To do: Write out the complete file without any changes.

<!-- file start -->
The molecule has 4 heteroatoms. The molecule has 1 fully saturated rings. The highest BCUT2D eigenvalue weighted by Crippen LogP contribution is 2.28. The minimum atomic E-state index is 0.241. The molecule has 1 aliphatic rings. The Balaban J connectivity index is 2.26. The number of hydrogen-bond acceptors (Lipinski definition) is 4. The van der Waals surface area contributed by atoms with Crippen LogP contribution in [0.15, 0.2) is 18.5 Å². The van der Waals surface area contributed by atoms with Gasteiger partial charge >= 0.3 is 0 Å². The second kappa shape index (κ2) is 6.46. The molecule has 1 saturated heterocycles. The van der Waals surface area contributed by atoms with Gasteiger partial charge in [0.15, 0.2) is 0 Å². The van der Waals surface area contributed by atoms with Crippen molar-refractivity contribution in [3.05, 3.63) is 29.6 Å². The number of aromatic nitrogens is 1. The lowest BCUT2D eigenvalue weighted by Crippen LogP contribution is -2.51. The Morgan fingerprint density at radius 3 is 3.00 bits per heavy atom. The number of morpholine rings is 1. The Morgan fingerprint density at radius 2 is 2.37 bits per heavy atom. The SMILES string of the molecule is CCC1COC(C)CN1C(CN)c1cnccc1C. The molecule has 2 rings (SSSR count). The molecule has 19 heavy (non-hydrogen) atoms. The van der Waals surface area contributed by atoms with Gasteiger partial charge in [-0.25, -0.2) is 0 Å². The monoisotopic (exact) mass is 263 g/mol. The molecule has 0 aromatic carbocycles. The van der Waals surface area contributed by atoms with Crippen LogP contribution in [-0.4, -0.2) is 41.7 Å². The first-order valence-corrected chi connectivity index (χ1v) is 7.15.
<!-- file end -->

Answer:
The molecule has 4 heteroatoms. The molecule has 1 fully saturated rings. The highest BCUT2D eigenvalue weighted by Crippen LogP contribution is 2.28. The minimum atomic E-state index is 0.241. The molecule has 1 aliphatic rings. The Balaban J connectivity index is 2.26. The number of hydrogen-bond acceptors (Lipinski definition) is 4. The van der Waals surface area contributed by atoms with Crippen LogP contribution in [0.15, 0.2) is 18.5 Å². The van der Waals surface area contributed by atoms with Gasteiger partial charge >= 0.3 is 0 Å². The second kappa shape index (κ2) is 6.46. The molecule has 1 saturated heterocycles. The van der Waals surface area contributed by atoms with Gasteiger partial charge in [0.15, 0.2) is 0 Å². The van der Waals surface area contributed by atoms with Crippen molar-refractivity contribution in [3.05, 3.63) is 29.6 Å². The number of aromatic nitrogens is 1. The lowest BCUT2D eigenvalue weighted by Crippen LogP contribution is -2.51. The Morgan fingerprint density at radius 3 is 3.00 bits per heavy atom. The number of morpholine rings is 1. The Morgan fingerprint density at radius 2 is 2.37 bits per heavy atom. The SMILES string of the molecule is CCC1COC(C)CN1C(CN)c1cnccc1C. The molecule has 2 rings (SSSR count). The molecule has 19 heavy (non-hydrogen) atoms. The van der Waals surface area contributed by atoms with Gasteiger partial charge in [-0.25, -0.2) is 0 Å². The monoisotopic (exact) mass is 263 g/mol. The molecule has 0 aromatic carbocycles. The van der Waals surface area contributed by atoms with Crippen LogP contribution in [-0.4, -0.2) is 41.7 Å². The first-order valence-corrected chi connectivity index (χ1v) is 7.15.